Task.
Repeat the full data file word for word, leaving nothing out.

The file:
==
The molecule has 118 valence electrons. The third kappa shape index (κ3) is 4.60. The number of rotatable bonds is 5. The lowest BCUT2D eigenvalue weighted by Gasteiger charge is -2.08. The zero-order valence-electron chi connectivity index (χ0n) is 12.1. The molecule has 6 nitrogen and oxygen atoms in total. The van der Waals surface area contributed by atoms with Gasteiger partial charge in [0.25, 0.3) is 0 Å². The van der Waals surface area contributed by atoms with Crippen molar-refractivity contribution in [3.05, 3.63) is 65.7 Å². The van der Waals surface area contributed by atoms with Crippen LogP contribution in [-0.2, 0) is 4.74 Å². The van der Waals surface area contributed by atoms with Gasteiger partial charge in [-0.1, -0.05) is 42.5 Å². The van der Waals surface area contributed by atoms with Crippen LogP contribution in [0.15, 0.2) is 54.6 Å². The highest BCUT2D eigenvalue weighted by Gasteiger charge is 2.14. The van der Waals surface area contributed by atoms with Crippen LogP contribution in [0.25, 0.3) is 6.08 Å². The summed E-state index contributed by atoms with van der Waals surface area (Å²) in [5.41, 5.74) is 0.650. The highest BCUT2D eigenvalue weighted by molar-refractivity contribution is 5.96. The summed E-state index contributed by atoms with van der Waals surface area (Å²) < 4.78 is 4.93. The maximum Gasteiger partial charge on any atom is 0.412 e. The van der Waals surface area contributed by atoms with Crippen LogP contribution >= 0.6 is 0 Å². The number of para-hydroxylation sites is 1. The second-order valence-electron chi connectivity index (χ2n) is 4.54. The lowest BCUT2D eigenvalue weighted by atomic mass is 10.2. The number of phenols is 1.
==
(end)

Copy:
The molecule has 118 valence electrons. The third kappa shape index (κ3) is 4.60. The number of rotatable bonds is 5. The lowest BCUT2D eigenvalue weighted by Gasteiger charge is -2.08. The zero-order valence-electron chi connectivity index (χ0n) is 12.1. The molecule has 6 nitrogen and oxygen atoms in total. The van der Waals surface area contributed by atoms with Gasteiger partial charge in [0.25, 0.3) is 0 Å². The van der Waals surface area contributed by atoms with Crippen molar-refractivity contribution in [3.05, 3.63) is 65.7 Å². The van der Waals surface area contributed by atoms with Crippen LogP contribution in [-0.2, 0) is 4.74 Å². The van der Waals surface area contributed by atoms with Gasteiger partial charge in [-0.1, -0.05) is 42.5 Å². The van der Waals surface area contributed by atoms with Crippen LogP contribution in [0.15, 0.2) is 54.6 Å². The highest BCUT2D eigenvalue weighted by Gasteiger charge is 2.14. The van der Waals surface area contributed by atoms with Crippen LogP contribution in [0.25, 0.3) is 6.08 Å². The summed E-state index contributed by atoms with van der Waals surface area (Å²) in [5.41, 5.74) is 0.650. The highest BCUT2D eigenvalue weighted by molar-refractivity contribution is 5.96. The summed E-state index contributed by atoms with van der Waals surface area (Å²) < 4.78 is 4.93. The maximum Gasteiger partial charge on any atom is 0.412 e. The van der Waals surface area contributed by atoms with Crippen LogP contribution >= 0.6 is 0 Å². The number of para-hydroxylation sites is 1. The second-order valence-electron chi connectivity index (χ2n) is 4.54. The lowest BCUT2D eigenvalue weighted by atomic mass is 10.2. The number of phenols is 1.